The latest study to lament the cost of implementing the European Union's REACH system has predicted dire consequences for the EU's Gross Domestic Product, production base and innovative strength.
The report, by the German division of Arthur D Little and commissioned by the European Parliament's Industry, Research and Energy Committee, claims that the REACH (Registration, Evaluation and Authorisation of CHemicals) proposals will lead to a 2.9 per cent loss in GDP, and a 24.7 per cent loss in production.
The study highlights a loss of innovation capacity and its conclusions state that "costs will burden mainly price-sensitive products. Changes in time to market, duty of authorisation and duty for disclosure are issues which touch the innovative power of the European chemical industry."
But it has already been met with scepticism by those who claim the data is based on an earlier study conducted by the Confederation of German Industry, and reveals nothing new.
REACH will make industry responsible for producing data on the properties of chemicals and for assessing the risks related to their use. By its own admission, the study had a narrow remit and was limited to the effects on Europe's chemical industry. It did not attempt to address the wider potential environmental and health gains.
The report concludes that 'Costs will burden mainly price-sensitive products. Changes in time to market, duty of authorisation and duty for disclosure are issues which touch the innovative power of the European chemical industry', according to a report on the CORDIS news service.
The Commission's claims that REACH will in fact be a catalyst for innovation is rejected by the study on account of competition from outside of Europe, where regulations are less restrictive:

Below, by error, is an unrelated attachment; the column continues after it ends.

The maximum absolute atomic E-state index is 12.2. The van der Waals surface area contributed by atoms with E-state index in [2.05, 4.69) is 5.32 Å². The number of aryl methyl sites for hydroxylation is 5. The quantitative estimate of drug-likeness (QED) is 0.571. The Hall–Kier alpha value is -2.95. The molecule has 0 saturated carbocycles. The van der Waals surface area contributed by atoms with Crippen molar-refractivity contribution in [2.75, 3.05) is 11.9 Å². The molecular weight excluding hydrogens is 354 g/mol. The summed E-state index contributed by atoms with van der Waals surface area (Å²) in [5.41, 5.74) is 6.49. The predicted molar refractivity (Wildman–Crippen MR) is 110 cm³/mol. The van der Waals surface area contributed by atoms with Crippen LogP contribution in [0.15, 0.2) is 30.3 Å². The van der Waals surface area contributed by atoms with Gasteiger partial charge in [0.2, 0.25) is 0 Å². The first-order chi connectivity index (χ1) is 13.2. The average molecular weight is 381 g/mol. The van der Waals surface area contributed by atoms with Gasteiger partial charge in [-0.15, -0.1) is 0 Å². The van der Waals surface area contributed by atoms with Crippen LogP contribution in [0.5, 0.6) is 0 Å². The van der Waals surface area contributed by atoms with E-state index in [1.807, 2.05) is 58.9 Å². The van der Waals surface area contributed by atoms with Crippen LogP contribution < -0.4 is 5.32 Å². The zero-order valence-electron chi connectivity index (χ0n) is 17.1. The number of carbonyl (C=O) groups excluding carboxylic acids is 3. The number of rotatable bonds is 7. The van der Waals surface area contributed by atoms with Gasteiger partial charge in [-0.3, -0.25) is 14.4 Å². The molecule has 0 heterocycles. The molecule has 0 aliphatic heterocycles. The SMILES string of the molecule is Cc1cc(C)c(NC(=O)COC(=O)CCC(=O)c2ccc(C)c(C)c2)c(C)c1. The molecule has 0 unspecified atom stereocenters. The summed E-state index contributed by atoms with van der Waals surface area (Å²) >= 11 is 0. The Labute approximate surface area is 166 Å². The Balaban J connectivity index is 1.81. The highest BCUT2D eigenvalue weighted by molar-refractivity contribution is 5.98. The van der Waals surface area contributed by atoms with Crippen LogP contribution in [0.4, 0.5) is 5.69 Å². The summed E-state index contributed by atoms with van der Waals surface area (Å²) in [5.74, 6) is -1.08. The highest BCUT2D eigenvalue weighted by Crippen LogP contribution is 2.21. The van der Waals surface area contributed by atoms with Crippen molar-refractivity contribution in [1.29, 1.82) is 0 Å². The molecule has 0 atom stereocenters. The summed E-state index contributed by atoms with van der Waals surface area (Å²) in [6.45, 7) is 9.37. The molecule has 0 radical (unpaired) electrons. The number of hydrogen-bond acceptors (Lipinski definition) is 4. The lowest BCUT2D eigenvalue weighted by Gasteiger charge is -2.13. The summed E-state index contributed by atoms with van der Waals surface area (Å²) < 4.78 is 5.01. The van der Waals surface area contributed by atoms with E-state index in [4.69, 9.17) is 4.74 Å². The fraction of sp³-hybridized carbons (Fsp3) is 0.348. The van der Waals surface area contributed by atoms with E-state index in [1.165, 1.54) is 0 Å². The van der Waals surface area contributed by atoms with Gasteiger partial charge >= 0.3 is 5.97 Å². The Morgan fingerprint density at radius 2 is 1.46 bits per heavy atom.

"'Industry does not expect an immediate innovative push. For this to happen, global implementation of the EU substances policy would be a fundamental prerequisite. In such a situation, all products would be manufactured under comparable conditions and every producer would be confronted with the effects of the new substances policy. [...The] producer with the most innovative product would have a competitive advantage and so there would be an incentive for innovation," it claims.
At a meeting held last week to present the findings of the study, Green MEP Rebecca Harms said "There are too many assumptions in the study and the study is not new." Arthur D Little's Ralf Baron replied that the work was completely independent but was based, to some extent, on an extrapolation from the previous German study.
The report is sceptical that REACH will lead to the development of new chemicals. "The easing of registration requirements for newly developed substances tends to be regarded as insignificant in comparison with the additional burdens," it said.
"The majority of innovations are not based on newly developed substances and their use but on the exploitation of known substances for new applications."
The European Commission is currently in the process of conducting interviews with business representatives on the likely impact of REACH, and is scheduled to publish its results before the end of the year.